SYCAMORE – Ex-DeKalb School District 428 superintendent Douglas Moeller allegedly solicited a former student’s aid to buy a cellphone to send explicit photos of a woman, his subordinate, to school board members in 2017, prosecutors argued Thursday.
Moeller is accused of sending those compromising photos because the woman, a former DeKalb High School principal, scorned his sexual advances after she filed a complaint against him for unwanted attention. He allegedly sent the photos months after he was placed on leave and a day after the board approved a separation agreement with him, prosecutors said.
Both sides rested Thursday in the criminal case, although a judge won’t decide Moeller’s fate for about a month.
Circuit Court Judge Philip Montgomery ruled that Moeller’s defense attorney, former DeKalb County State’s Attorney Clay Campbell, and prosecutors will issue closing arguments at 1:30 p.m. Nov. 2.
Moeller, 65, of Elgin, the district’s superintendent from 2014 to 2016, declined to offer testimony in his own defense Thursday.
Mary Hess, current DeKalb Township Supervisor who served on the DeKalb school board from 2013 to 2017, testified Thursday that she was one of two board members who received the photos on Feb. 8, 2017. She said they were sent anonymously from a phone number she didn’t recognize.
When asked by Assistant State’s Attorney Brooks Locke for her reaction to the photos, Hess said, “Shock.” She said she identified the former district employee – an Elgin woman – in one of the photos.
“I was shocked that I received them,” Hess said. “I mean, one of them was clearly a private image that wasn’t meant to be shared, I felt. It was [of] a sexual nature.”
Prosecutors on Thursday worked to show the steps Moeller is alleged to have taken to obtain a phone unconnected to his name so he could send explicit photos of the woman.
Moeller was arrested April 13, 2018, almost a year after his retirement, which came after he was placed on leave from his $199,600-a-year position Sept. 20, 2016. He’s been free on bail since his arrest. Moeller is charged with non-consensual dissemination of private sexual images, a Class 4 felony. If convicted, he could face up to three years in prison.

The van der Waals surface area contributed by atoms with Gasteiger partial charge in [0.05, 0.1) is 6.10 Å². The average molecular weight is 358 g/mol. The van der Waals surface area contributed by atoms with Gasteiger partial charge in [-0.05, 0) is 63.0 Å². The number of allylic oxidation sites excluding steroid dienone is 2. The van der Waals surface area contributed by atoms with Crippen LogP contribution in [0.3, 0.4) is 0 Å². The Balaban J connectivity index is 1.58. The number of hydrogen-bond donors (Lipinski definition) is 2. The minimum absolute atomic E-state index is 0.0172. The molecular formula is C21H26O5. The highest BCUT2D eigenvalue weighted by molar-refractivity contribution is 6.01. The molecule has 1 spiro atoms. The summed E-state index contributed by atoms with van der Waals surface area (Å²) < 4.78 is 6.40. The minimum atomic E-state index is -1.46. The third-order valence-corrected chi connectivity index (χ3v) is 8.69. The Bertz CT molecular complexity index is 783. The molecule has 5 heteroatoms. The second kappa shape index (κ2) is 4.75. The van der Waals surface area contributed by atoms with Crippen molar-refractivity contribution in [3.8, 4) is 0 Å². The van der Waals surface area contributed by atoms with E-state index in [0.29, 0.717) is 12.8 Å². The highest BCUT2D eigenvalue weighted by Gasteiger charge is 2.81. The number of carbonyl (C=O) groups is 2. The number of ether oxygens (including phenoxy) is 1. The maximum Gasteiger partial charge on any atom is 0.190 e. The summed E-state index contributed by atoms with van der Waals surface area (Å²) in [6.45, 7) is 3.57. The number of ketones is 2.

The woman testified Wednesday that she’d developed a personal friendship with Moeller but declined to pursue a sexual or dating relationship despite his advances after he became her boss. Before the criminal charges arose, the woman in September 2016 filed a verified petition for stalking and no-contact against Moeller in Kane County. A Kane County judge later tossed that petition after the woman failed to appear for a hearing Oct. 6, 2016.
On Sept. 16, 2016, the woman also filed a complaint against Moeller with District 428 officials, alleging she was the target of unwanted sexual attention.
Echoing what her school board colleague at the time, Fred Davis said in his Wednesday testimony, Hess said she first contacted Aaron Lockhart, the district’s police resource officer, after receiving the photos. Lockhart since retired from DeKalb and now works with the Sycamore Police Department.
Lockhart testified that he knew both Moeller and the woman “pretty well,” saying the trio would sometimes socialize after work and eat dinner together.
Lockhart said he was working on Feb. 8, 2017, a Wednesday, when Davis and Hess contacted him to tell them about the photos they’d received. The photos contained at least one picture of the former district employee woman, Lockhart testified.
“They were sexual in nature and one of them appeared to be some type of, like, bondage,” Lockhart said. “At the time they [the woman and Moeller] were both kind of like my supervisors, because when you’re school resource officer, they give you directives, things to do. So I was concerned about the whole situation.”